Risk appetite starts the week in poor form. The shock announcement of 5% tariffs on all Mexican exports (from June 10) to the US and an intensification of tensions with China, have fuelled growing expectations of a worsening in the global growth outlook. Safe haven assets such as JPY and CHF are likely to remain in demand while core bond yields are likely to continue to move lower, with markets continuing to raise bets on Fed rate cuts this year. Indeed the 10y US Treasury yield has dropped by 1.1% since 8 November last year, with the fall in yields accelerating over recent weeks.
US/China tensions escalated over the weekend, with the deputy head of China’s negotiating team, Wang Shouwen, accusing the US of “resorting to intimidation and coercion”. This coincides with the increase in US tariffs on $200bn of Chinese goods coming into effect over the weekend as Chinese shipments reached US shores, while earlier on Saturday Chinese tariffs on $60bn of US exports came into effect. There is also growing speculation that China may curb exports of rare earth exports to the US.
Wang accused the US of abusing export controls and persisting with “exorbitant” demands and insisting on “mandatory requirements that infringe on China’s sovereign affairs”. Meanwhile China’s defence minister Wei Fenghe, said that China will “fight to the end” on trade if needed. China is also starting to investigate foreign companies who have violated Chinese law. Soon after Chinese state media reported that the government was investigating FedEx for allegedly “undermining the legitimate rights and interest” of its Chinese clients.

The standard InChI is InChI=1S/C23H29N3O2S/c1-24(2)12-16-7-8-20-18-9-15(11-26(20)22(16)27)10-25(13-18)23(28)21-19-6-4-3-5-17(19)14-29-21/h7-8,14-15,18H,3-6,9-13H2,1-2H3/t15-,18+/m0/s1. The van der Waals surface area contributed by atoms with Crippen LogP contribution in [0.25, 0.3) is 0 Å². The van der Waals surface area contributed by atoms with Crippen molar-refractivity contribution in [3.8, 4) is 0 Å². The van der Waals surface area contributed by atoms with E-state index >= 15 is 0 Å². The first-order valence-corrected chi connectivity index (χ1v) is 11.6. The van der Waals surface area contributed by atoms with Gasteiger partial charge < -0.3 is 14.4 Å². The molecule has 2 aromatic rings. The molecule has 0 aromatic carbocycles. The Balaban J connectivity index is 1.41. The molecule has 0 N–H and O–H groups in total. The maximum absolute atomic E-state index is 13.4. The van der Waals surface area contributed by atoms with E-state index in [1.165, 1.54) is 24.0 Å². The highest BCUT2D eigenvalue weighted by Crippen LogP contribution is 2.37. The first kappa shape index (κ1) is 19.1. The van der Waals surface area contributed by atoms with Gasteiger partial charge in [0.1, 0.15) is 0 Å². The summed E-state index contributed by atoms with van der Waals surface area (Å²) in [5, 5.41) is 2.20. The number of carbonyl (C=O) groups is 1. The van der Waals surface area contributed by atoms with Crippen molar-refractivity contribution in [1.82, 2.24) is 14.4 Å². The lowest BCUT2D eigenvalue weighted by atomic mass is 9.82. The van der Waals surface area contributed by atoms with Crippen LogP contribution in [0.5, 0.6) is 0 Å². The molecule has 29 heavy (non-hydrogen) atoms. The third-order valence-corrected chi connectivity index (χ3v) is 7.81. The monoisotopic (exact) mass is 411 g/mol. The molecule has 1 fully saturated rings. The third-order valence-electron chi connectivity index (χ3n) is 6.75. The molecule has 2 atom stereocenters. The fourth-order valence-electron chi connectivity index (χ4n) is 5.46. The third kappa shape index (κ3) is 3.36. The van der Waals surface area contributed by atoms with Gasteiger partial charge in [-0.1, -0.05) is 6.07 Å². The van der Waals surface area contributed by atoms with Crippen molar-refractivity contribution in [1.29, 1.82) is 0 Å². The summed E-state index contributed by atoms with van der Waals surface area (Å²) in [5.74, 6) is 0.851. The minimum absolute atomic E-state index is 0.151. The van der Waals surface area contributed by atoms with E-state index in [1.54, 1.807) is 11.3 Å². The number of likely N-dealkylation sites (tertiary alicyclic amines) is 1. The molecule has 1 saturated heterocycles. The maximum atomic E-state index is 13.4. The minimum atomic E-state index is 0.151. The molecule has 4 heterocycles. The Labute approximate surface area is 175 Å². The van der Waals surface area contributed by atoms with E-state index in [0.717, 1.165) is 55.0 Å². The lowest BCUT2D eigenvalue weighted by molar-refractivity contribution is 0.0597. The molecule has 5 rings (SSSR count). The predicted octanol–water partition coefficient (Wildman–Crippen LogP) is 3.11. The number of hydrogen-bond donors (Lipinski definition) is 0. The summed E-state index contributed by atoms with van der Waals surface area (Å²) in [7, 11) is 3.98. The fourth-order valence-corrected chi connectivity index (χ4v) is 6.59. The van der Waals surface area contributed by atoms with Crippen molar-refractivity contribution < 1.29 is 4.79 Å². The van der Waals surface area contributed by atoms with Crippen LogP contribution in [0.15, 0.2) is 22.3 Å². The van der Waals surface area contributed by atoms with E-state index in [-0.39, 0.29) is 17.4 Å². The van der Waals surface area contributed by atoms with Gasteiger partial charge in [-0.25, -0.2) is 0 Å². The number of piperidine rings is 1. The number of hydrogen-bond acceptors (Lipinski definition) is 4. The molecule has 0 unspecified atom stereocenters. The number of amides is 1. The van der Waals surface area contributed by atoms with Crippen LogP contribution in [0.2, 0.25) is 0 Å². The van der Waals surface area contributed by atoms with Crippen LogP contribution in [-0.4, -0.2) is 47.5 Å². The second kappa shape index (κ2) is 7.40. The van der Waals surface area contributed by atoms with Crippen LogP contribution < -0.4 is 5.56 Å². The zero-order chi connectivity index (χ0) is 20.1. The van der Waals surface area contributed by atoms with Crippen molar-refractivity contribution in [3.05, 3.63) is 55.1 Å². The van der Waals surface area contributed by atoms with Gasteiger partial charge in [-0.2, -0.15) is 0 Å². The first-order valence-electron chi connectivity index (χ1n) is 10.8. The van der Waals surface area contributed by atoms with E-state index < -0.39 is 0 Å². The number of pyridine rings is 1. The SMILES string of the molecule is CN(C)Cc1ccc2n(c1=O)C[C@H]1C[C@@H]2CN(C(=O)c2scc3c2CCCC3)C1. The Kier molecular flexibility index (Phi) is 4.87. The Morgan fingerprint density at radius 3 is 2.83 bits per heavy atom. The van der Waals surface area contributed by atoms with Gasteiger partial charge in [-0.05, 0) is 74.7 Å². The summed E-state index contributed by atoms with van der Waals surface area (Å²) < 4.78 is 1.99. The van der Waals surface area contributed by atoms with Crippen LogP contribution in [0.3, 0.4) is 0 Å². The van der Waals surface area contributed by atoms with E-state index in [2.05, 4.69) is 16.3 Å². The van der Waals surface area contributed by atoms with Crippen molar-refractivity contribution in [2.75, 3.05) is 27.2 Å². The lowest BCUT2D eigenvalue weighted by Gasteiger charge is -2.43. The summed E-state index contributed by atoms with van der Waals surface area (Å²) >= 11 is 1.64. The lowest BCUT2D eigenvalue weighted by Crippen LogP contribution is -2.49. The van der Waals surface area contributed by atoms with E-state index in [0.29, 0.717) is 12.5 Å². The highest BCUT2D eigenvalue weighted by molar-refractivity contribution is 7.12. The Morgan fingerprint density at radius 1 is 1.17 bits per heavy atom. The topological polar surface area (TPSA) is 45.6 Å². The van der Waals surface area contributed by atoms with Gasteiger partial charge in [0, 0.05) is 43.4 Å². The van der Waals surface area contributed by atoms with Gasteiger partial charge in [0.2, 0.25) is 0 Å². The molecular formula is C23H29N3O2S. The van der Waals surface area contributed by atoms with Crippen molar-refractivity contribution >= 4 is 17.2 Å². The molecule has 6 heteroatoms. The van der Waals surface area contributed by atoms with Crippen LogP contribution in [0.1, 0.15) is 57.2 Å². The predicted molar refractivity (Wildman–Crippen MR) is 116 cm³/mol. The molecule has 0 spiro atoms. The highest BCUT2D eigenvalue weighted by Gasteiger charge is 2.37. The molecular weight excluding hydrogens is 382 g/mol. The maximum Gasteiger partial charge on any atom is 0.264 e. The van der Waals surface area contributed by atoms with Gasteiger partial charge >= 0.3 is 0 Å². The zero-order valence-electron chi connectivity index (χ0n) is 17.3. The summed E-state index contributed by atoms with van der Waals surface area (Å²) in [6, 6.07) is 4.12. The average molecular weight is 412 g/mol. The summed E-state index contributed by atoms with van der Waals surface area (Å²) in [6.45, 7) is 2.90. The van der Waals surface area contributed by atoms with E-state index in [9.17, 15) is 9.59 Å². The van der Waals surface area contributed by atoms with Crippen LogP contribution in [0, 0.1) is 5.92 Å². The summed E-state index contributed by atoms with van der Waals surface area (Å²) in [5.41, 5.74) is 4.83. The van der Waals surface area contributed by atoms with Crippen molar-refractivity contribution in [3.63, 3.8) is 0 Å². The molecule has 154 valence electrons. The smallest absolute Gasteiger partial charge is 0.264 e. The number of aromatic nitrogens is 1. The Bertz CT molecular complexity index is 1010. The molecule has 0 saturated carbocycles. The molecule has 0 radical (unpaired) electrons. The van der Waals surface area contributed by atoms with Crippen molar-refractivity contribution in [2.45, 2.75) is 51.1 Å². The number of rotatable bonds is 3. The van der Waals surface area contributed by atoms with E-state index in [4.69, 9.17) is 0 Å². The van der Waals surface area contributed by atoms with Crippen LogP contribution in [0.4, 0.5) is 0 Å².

Attention this week will be on several central bank decisions including the ECB (6th June), RBA (4th June) and RBI (6th June). The market is fully priced in for an RBA rate cut to 1.25% this week. The ECB is unlikely to surprise, with no change in policy likely. Attention will be on terms of the TLTRO III while ECB President Draghi is likely to sound dovish in his press conference. RBI is set to cut policy rates again, with Friday’s release of weaker than expected Q1 GDP adding to pressure on the Reserve Bank to boost growth amid low inflation.